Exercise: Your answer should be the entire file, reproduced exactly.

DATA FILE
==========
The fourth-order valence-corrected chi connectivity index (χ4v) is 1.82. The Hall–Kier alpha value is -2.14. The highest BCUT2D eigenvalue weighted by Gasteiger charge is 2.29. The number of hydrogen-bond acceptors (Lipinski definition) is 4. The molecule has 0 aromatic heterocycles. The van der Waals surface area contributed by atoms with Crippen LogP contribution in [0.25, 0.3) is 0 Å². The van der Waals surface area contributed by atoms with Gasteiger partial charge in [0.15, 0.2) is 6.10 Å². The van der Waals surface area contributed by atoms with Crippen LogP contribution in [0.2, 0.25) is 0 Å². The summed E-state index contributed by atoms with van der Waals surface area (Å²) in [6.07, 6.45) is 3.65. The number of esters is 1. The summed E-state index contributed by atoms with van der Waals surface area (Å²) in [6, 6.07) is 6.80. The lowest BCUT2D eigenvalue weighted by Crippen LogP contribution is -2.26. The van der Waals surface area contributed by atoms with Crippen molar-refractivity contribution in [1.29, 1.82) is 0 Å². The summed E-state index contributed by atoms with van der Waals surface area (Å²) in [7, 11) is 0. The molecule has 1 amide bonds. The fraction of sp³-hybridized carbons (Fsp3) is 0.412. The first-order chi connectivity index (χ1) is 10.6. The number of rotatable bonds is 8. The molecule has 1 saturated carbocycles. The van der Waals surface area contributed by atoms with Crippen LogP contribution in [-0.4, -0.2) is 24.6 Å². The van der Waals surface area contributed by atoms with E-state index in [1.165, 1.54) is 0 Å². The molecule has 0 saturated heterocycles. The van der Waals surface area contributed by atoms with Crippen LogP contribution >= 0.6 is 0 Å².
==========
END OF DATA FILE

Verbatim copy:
The fourth-order valence-corrected chi connectivity index (χ4v) is 1.82. The Hall–Kier alpha value is -2.14. The highest BCUT2D eigenvalue weighted by Gasteiger charge is 2.29. The number of hydrogen-bond acceptors (Lipinski definition) is 4. The molecule has 0 aromatic heterocycles. The van der Waals surface area contributed by atoms with Crippen LogP contribution in [0.25, 0.3) is 0 Å². The van der Waals surface area contributed by atoms with Gasteiger partial charge in [0.15, 0.2) is 6.10 Å². The van der Waals surface area contributed by atoms with Crippen LogP contribution in [0.2, 0.25) is 0 Å². The summed E-state index contributed by atoms with van der Waals surface area (Å²) in [6.07, 6.45) is 3.65. The number of esters is 1. The summed E-state index contributed by atoms with van der Waals surface area (Å²) in [6, 6.07) is 6.80. The lowest BCUT2D eigenvalue weighted by Crippen LogP contribution is -2.26. The van der Waals surface area contributed by atoms with Crippen molar-refractivity contribution in [1.29, 1.82) is 0 Å². The summed E-state index contributed by atoms with van der Waals surface area (Å²) in [7, 11) is 0. The molecule has 1 amide bonds. The fraction of sp³-hybridized carbons (Fsp3) is 0.412. The first-order chi connectivity index (χ1) is 10.6. The number of rotatable bonds is 8. The molecule has 1 saturated carbocycles. The van der Waals surface area contributed by atoms with Crippen LogP contribution in [-0.4, -0.2) is 24.6 Å². The van der Waals surface area contributed by atoms with E-state index in [1.165, 1.54) is 0 Å². The molecule has 0 saturated heterocycles. The van der Waals surface area contributed by atoms with Crippen LogP contribution >= 0.6 is 0 Å².